A Domestic Violence Statistics guest post by Kristina Morris.
Domestic violence and its effects spill over into the workforce on a regular basis. The statistics are staggering, yet often overlooked. The Family Violence Prevention Fund notes that 74 percent of working, battered women are harassed by their partners while at the workplace. The U.S Dept. of Labor, Bureau of Labor statistics, in 2000, found homicide to be the second leading cause of death on the job. The number of rapes and sexual assaults committed against women on the job number above 25,000 according to the U.S Department of Labor, Bureau of Labor. Further, over one million women are stalked annually in the United States and at least of quarter of them admit to missing work due to the stalking. The effects of domestic violence in the workplace are felt by employees and employers alike. Productivity, absenteeism, job loss and increased health insurance cost are all results of domestic violence. A report by the Tacoma-Pierce County Health Department entitled “Domestic Violence and the Workplace” cites that domestic violence costs employers between $3-5 billion each year.
Lack of productivity occurs as a result of the victim being distracted. Inability to concentrate is often due to worrying about being harassed on the phone or in-person, legal/court responsibilities and depression.
Missing work or showing up late to work is often symptomatic of domestic violence. Injury, shame and outside medical or legal responsibilities often contribute to absence or tardiness.
Job loss is an unfortunate side effect of domestic violence. According to CrisisPrevention.com studies show that anywhere from 25% all the way up to 90% of victims had lost a job or resigned as a result of these issues.
The stigma of being a domestic violence victim continues to be a major issue. It forces victims to miss work, hide or lie to family and friends at work. Less than half of all victims report their situation to their supervisors according to the American Institute on Domestic Violence. Even with all of the statistics surrounding domestic violence in the workplace many employers maintain a hands-off approach to dealing with the matter.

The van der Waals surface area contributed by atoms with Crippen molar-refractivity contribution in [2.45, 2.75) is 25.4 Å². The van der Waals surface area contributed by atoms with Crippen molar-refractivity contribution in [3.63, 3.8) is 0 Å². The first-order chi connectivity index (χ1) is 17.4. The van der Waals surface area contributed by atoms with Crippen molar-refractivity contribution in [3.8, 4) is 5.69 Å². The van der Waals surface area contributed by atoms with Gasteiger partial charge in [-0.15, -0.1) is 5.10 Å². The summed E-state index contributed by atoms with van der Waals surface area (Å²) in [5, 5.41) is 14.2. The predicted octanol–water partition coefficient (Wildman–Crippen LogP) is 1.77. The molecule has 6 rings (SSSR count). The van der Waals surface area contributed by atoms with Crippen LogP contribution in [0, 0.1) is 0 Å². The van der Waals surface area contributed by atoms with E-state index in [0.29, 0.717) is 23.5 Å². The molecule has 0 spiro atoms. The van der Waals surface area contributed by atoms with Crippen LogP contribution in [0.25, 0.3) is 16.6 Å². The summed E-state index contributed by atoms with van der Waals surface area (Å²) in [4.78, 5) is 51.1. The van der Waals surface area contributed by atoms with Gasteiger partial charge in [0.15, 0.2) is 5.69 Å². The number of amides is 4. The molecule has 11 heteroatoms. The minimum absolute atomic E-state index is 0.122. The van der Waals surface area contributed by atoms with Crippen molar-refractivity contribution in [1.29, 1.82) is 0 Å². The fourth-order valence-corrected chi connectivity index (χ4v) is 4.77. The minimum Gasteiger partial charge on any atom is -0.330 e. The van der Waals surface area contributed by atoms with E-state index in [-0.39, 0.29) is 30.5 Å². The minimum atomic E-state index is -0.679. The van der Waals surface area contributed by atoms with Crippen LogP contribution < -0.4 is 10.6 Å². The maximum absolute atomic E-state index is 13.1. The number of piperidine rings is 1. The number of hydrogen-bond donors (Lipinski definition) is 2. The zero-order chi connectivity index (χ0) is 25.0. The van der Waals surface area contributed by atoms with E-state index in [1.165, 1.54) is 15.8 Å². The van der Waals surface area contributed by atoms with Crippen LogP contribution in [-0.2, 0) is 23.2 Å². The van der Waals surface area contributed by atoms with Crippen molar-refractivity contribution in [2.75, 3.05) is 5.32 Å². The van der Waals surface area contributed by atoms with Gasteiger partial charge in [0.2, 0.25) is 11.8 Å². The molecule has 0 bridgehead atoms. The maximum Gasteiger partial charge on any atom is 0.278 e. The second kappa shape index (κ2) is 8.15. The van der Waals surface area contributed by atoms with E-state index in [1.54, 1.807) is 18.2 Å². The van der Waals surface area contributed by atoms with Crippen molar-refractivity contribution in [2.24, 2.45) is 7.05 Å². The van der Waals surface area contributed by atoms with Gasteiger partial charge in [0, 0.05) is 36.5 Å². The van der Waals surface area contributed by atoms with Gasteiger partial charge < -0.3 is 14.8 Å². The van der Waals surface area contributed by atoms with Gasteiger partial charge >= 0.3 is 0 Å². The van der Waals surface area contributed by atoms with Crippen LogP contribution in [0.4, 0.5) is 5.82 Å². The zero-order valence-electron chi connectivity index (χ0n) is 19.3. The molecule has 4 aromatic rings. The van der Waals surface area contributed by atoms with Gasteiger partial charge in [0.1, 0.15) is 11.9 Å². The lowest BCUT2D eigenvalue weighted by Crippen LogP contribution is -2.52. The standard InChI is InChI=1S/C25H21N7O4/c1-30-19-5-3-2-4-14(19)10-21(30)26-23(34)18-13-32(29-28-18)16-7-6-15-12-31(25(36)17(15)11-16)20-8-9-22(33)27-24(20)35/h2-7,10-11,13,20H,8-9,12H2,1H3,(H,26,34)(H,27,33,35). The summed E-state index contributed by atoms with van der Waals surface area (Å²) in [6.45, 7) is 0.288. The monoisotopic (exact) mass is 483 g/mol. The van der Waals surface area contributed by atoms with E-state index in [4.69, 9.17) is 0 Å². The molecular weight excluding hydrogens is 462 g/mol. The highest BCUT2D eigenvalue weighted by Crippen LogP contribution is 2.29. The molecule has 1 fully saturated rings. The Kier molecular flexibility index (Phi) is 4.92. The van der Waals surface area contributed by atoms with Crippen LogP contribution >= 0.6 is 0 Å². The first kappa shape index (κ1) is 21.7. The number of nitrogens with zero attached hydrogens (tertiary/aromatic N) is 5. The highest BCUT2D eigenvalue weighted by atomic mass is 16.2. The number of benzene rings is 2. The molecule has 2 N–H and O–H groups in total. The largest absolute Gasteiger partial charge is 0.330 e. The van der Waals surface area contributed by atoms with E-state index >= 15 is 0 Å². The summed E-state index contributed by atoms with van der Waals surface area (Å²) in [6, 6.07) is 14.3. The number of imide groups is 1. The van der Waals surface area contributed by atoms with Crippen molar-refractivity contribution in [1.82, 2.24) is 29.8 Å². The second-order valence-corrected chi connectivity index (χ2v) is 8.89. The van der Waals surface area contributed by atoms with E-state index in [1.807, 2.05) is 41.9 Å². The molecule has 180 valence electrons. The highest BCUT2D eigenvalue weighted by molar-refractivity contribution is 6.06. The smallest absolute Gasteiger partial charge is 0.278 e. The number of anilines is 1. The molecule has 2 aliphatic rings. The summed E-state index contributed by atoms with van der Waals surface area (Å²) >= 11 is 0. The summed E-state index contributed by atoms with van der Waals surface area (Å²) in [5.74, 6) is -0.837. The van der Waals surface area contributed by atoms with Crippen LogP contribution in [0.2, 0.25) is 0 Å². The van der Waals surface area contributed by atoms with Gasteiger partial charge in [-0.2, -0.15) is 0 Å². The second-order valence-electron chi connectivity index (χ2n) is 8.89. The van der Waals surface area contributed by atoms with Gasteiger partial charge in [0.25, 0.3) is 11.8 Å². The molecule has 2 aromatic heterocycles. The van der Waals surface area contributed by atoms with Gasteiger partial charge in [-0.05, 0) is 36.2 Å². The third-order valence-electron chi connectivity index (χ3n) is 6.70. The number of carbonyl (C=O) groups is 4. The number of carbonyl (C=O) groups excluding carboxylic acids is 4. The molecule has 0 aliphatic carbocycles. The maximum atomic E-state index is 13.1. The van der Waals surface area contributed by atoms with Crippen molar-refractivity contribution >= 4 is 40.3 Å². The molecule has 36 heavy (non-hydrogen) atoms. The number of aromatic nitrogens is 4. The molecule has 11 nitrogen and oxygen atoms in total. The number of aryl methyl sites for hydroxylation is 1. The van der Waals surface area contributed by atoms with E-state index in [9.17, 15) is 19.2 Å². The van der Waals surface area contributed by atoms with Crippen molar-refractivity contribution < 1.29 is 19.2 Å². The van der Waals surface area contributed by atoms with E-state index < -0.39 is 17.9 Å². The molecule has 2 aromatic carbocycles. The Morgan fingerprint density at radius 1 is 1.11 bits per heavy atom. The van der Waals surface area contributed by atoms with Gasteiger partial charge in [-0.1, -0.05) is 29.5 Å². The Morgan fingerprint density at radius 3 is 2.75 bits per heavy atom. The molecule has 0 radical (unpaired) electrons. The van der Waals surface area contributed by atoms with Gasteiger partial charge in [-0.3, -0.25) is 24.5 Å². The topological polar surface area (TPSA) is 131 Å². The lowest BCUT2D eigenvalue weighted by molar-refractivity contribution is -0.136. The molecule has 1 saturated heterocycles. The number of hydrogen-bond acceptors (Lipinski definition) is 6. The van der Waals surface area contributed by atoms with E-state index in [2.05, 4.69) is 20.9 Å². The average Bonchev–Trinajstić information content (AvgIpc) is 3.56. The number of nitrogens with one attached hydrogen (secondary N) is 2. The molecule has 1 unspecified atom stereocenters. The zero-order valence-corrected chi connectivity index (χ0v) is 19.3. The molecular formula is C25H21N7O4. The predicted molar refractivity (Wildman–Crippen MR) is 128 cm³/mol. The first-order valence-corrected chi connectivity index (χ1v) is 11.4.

Employers are aware that domestic violence has a negative effect on the workplace. They know that it affects productivity and attendance. Companies are also aware that domestic violence increases their health insurance costs. They also know that workplace conditions would improve if the matters were addressed within the business. Employers can actively engage in preventing, or reducing, the effects of domestic violence on the workplace, by implementing several different approaches.
Several options exist for companies that seek to take a more active role in suppressing the effects of domestic violence. Companies should have a defined domestic violence workplace policy in effect, complete with security measures and leave policies. Both managers and employees should undergo training and have access to educational materials. Alliances with domestic violence prevention organizations, educators and law enforcement should be established. Even using health plans that have domestic violence services, including counseling, would be beneficial. Ultimately, until employers take an active role in workplace domestic violence issues, things will not change. Hopefully with education and awareness change will come.